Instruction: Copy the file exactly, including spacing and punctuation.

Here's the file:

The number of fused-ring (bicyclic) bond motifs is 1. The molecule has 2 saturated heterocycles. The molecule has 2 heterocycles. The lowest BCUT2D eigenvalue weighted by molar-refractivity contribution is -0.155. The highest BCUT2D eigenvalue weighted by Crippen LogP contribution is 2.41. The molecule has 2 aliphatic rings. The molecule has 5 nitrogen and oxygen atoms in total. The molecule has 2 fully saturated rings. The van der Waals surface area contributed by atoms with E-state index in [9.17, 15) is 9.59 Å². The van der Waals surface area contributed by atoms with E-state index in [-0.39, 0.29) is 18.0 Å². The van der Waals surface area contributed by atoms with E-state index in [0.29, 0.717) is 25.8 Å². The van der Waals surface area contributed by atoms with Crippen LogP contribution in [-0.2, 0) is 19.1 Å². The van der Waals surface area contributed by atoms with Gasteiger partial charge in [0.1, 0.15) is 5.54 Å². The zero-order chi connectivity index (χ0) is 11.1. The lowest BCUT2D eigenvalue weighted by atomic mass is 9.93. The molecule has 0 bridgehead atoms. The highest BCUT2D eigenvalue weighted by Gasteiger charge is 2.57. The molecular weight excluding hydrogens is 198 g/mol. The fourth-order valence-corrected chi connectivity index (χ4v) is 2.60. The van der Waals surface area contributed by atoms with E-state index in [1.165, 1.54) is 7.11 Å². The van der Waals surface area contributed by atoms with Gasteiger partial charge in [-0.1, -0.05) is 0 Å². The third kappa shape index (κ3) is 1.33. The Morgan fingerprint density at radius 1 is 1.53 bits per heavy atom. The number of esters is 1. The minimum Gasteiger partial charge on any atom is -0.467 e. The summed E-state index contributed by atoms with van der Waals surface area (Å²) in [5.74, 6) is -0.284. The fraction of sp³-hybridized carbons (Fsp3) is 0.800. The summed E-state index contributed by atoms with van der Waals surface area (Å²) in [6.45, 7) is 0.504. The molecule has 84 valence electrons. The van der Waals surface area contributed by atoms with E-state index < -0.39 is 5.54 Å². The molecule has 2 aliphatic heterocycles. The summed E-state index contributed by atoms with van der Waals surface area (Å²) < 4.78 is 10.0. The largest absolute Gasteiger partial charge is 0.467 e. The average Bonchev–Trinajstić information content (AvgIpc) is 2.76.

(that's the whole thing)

The number of fused-ring (bicyclic) bond motifs is 1. The molecule has 2 saturated heterocycles. The molecule has 2 heterocycles. The lowest BCUT2D eigenvalue weighted by molar-refractivity contribution is -0.155. The highest BCUT2D eigenvalue weighted by Crippen LogP contribution is 2.41. The molecule has 2 aliphatic rings. The molecule has 5 nitrogen and oxygen atoms in total. The molecule has 2 fully saturated rings. The van der Waals surface area contributed by atoms with E-state index in [9.17, 15) is 9.59 Å². The van der Waals surface area contributed by atoms with E-state index in [-0.39, 0.29) is 18.0 Å². The van der Waals surface area contributed by atoms with E-state index in [0.29, 0.717) is 25.8 Å². The van der Waals surface area contributed by atoms with Crippen LogP contribution in [-0.2, 0) is 19.1 Å². The van der Waals surface area contributed by atoms with Gasteiger partial charge in [0.1, 0.15) is 5.54 Å². The zero-order chi connectivity index (χ0) is 11.1. The lowest BCUT2D eigenvalue weighted by atomic mass is 9.93. The molecule has 0 bridgehead atoms. The highest BCUT2D eigenvalue weighted by Gasteiger charge is 2.57. The molecular weight excluding hydrogens is 198 g/mol. The fourth-order valence-corrected chi connectivity index (χ4v) is 2.60. The van der Waals surface area contributed by atoms with E-state index in [1.165, 1.54) is 7.11 Å². The van der Waals surface area contributed by atoms with Gasteiger partial charge in [-0.1, -0.05) is 0 Å². The third kappa shape index (κ3) is 1.33. The Morgan fingerprint density at radius 1 is 1.53 bits per heavy atom. The number of esters is 1. The minimum Gasteiger partial charge on any atom is -0.467 e. The summed E-state index contributed by atoms with van der Waals surface area (Å²) in [5.74, 6) is -0.284. The fraction of sp³-hybridized carbons (Fsp3) is 0.800. The summed E-state index contributed by atoms with van der Waals surface area (Å²) in [6.45, 7) is 0.504. The molecule has 84 valence electrons. The van der Waals surface area contributed by atoms with E-state index < -0.39 is 5.54 Å². The molecule has 2 aliphatic heterocycles. The summed E-state index contributed by atoms with van der Waals surface area (Å²) < 4.78 is 10.0. The largest absolute Gasteiger partial charge is 0.467 e. The average Bonchev–Trinajstić information content (AvgIpc) is 2.76.